Euphorion (playwright)

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Euphorion (Greek: Εὐφορίων, Euphoríōn) was the son of the Greek tragedian Aeschylus, and himself an author of tragedies.[1] In the Dionysia of 431 BCE, Euphorion won 1st prize, defeating both Sophocles (who took 2nd prize) and Euripides, who took 3rd prize with a tetralogy that includes the extant play Medea.[1][2] He is purported by some to have been the author of Prometheus Bound—previously assumed to be the work of his father, to whom it was attributed at the Library of Alexandria,[3]—for several reasons, chiefly that the playwright's portrayal of Zeus is far less reverent than in other works attributed to Aeschylus,[4] and that references to the play appear in the plays of the comic Aristophanes. This has led historians to date it as late as 415 BCE,[4] long after Aeschylus's death. If Euphorion wrote Prometheus Bound, there are as a result five ancient Greek tragedians with one or more fully surviving plays: Aeschylus, Euphorion, Sophocles, Euripides, and the unknown author of the tragedy Rhesus.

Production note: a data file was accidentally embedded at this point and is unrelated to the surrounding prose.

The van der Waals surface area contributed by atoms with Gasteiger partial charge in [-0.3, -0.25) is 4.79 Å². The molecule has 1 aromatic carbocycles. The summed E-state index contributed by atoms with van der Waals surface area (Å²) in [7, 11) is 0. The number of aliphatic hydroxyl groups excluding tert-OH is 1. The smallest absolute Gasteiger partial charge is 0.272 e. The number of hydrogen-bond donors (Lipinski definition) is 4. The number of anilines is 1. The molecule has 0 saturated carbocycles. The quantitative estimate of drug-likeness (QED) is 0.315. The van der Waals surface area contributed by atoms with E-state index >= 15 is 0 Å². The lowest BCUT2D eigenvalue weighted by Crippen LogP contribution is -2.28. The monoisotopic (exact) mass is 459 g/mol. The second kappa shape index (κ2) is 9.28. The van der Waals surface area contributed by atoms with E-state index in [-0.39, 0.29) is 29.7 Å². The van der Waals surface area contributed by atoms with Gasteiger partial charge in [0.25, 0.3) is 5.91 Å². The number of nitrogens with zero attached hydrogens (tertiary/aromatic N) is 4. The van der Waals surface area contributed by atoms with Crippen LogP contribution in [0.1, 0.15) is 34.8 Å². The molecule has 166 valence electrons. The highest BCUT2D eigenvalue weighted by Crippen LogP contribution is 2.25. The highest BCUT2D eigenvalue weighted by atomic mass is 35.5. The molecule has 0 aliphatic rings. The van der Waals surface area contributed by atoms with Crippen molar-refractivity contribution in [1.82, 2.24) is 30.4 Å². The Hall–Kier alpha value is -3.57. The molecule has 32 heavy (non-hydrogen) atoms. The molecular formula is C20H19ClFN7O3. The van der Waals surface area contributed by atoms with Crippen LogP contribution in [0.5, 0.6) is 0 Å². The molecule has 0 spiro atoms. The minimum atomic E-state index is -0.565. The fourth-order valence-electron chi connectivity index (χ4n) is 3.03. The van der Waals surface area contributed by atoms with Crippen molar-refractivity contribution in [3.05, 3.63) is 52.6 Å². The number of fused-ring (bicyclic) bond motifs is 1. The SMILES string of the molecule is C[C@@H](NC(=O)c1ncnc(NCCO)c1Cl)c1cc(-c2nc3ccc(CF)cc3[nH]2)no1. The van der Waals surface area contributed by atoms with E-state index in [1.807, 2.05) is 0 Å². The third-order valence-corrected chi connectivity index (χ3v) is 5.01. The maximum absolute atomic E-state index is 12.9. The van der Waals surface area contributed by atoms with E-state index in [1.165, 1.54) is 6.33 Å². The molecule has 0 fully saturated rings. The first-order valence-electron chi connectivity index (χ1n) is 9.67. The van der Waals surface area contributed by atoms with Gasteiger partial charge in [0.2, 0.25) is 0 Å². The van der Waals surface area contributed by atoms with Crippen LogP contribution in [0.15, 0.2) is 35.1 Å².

1. ^ a b Ewans, M. (2007). "Medee: Benoit Hoffman and Luigi Cherubini". Opera from the Greek: studies in the poetics of appropriation. Ashgate Publishing. p. 55. ISBN 978-0-7546-6099-6.
  2. ^ Osborn, K.; Burges, D. (1998). The complete idiot's guide to classical mythology. Penguin. ISBN 978-0-02-862385-6.
  3. ^ West 1990.
  4. ^ a b For a summary of the "Zeus Problem" and the theory of an evolving Zeus, see Conacher 1980.